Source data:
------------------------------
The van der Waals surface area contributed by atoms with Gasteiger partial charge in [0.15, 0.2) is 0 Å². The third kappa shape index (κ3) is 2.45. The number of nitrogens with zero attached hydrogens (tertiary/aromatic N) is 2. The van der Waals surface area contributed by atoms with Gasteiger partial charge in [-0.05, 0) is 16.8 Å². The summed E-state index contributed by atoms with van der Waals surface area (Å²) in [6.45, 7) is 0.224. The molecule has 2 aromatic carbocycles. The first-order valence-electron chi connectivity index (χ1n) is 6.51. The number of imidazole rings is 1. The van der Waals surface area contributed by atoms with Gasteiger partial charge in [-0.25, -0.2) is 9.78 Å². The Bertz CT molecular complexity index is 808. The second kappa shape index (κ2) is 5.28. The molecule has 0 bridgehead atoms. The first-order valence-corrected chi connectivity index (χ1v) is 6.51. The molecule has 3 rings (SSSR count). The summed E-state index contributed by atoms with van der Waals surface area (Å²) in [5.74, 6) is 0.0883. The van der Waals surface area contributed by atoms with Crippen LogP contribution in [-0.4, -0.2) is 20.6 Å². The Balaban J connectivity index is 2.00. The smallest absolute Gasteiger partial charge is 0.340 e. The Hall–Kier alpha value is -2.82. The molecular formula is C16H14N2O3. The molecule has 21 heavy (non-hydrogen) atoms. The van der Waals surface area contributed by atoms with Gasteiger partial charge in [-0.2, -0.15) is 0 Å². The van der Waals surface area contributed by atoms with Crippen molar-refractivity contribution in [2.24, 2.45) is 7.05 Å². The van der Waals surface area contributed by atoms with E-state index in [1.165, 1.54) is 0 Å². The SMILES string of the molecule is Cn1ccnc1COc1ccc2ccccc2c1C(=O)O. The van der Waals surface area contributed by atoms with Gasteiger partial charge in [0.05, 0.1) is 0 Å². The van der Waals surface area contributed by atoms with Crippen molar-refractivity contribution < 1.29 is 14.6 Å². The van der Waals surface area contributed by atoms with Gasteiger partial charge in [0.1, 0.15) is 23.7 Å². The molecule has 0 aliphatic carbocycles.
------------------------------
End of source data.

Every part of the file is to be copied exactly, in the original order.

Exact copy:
The van der Waals surface area contributed by atoms with Gasteiger partial charge in [0.15, 0.2) is 0 Å². The third kappa shape index (κ3) is 2.45. The number of nitrogens with zero attached hydrogens (tertiary/aromatic N) is 2. The van der Waals surface area contributed by atoms with Gasteiger partial charge in [-0.05, 0) is 16.8 Å². The summed E-state index contributed by atoms with van der Waals surface area (Å²) in [6.45, 7) is 0.224. The molecule has 2 aromatic carbocycles. The first-order valence-electron chi connectivity index (χ1n) is 6.51. The number of imidazole rings is 1. The van der Waals surface area contributed by atoms with Gasteiger partial charge in [-0.25, -0.2) is 9.78 Å². The Bertz CT molecular complexity index is 808. The second kappa shape index (κ2) is 5.28. The molecule has 0 bridgehead atoms. The first-order valence-corrected chi connectivity index (χ1v) is 6.51. The molecule has 3 rings (SSSR count). The summed E-state index contributed by atoms with van der Waals surface area (Å²) in [5.74, 6) is 0.0883. The van der Waals surface area contributed by atoms with Crippen LogP contribution in [-0.4, -0.2) is 20.6 Å². The Balaban J connectivity index is 2.00. The smallest absolute Gasteiger partial charge is 0.340 e. The Hall–Kier alpha value is -2.82. The molecular formula is C16H14N2O3. The molecule has 21 heavy (non-hydrogen) atoms. The van der Waals surface area contributed by atoms with Gasteiger partial charge in [-0.2, -0.15) is 0 Å². The van der Waals surface area contributed by atoms with Crippen molar-refractivity contribution in [2.24, 2.45) is 7.05 Å². The van der Waals surface area contributed by atoms with E-state index in [1.165, 1.54) is 0 Å². The SMILES string of the molecule is Cn1ccnc1COc1ccc2ccccc2c1C(=O)O. The van der Waals surface area contributed by atoms with Gasteiger partial charge in [0.05, 0.1) is 0 Å². The van der Waals surface area contributed by atoms with Crippen molar-refractivity contribution < 1.29 is 14.6 Å². The van der Waals surface area contributed by atoms with Gasteiger partial charge in [0.1, 0.15) is 23.7 Å². The molecule has 0 aliphatic carbocycles.